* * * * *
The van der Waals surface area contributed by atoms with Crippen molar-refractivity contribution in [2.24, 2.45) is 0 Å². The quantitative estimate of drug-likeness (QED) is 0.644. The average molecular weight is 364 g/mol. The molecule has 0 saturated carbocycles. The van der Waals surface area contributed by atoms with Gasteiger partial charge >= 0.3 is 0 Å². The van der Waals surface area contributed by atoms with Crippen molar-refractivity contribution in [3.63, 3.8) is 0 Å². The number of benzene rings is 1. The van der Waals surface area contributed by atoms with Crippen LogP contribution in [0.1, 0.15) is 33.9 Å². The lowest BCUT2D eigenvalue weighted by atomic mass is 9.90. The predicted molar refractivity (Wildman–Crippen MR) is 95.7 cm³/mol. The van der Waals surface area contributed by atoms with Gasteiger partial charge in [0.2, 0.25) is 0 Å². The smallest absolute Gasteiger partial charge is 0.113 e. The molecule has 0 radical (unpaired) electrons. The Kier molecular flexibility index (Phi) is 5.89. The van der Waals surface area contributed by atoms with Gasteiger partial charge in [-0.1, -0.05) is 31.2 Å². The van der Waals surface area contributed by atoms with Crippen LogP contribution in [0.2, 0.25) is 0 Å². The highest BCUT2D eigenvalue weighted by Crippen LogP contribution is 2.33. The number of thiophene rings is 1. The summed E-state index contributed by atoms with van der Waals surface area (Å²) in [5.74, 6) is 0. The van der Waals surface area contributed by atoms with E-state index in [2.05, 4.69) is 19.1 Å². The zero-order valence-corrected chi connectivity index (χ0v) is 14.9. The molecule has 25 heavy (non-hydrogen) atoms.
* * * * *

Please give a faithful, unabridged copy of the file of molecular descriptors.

The van der Waals surface area contributed by atoms with Crippen molar-refractivity contribution in [2.24, 2.45) is 0 Å². The quantitative estimate of drug-likeness (QED) is 0.644. The average molecular weight is 364 g/mol. The molecule has 0 saturated carbocycles. The van der Waals surface area contributed by atoms with Gasteiger partial charge >= 0.3 is 0 Å². The van der Waals surface area contributed by atoms with Crippen molar-refractivity contribution in [3.63, 3.8) is 0 Å². The number of benzene rings is 1. The van der Waals surface area contributed by atoms with Crippen LogP contribution in [0.1, 0.15) is 33.9 Å². The lowest BCUT2D eigenvalue weighted by atomic mass is 9.90. The predicted molar refractivity (Wildman–Crippen MR) is 95.7 cm³/mol. The van der Waals surface area contributed by atoms with Gasteiger partial charge in [0.2, 0.25) is 0 Å². The smallest absolute Gasteiger partial charge is 0.113 e. The molecule has 0 radical (unpaired) electrons. The Kier molecular flexibility index (Phi) is 5.89. The van der Waals surface area contributed by atoms with Gasteiger partial charge in [-0.1, -0.05) is 31.2 Å². The van der Waals surface area contributed by atoms with Crippen LogP contribution in [0.2, 0.25) is 0 Å². The highest BCUT2D eigenvalue weighted by Crippen LogP contribution is 2.33. The number of thiophene rings is 1. The summed E-state index contributed by atoms with van der Waals surface area (Å²) in [5.74, 6) is 0. The van der Waals surface area contributed by atoms with E-state index in [2.05, 4.69) is 19.1 Å². The zero-order valence-corrected chi connectivity index (χ0v) is 14.9. The molecule has 25 heavy (non-hydrogen) atoms.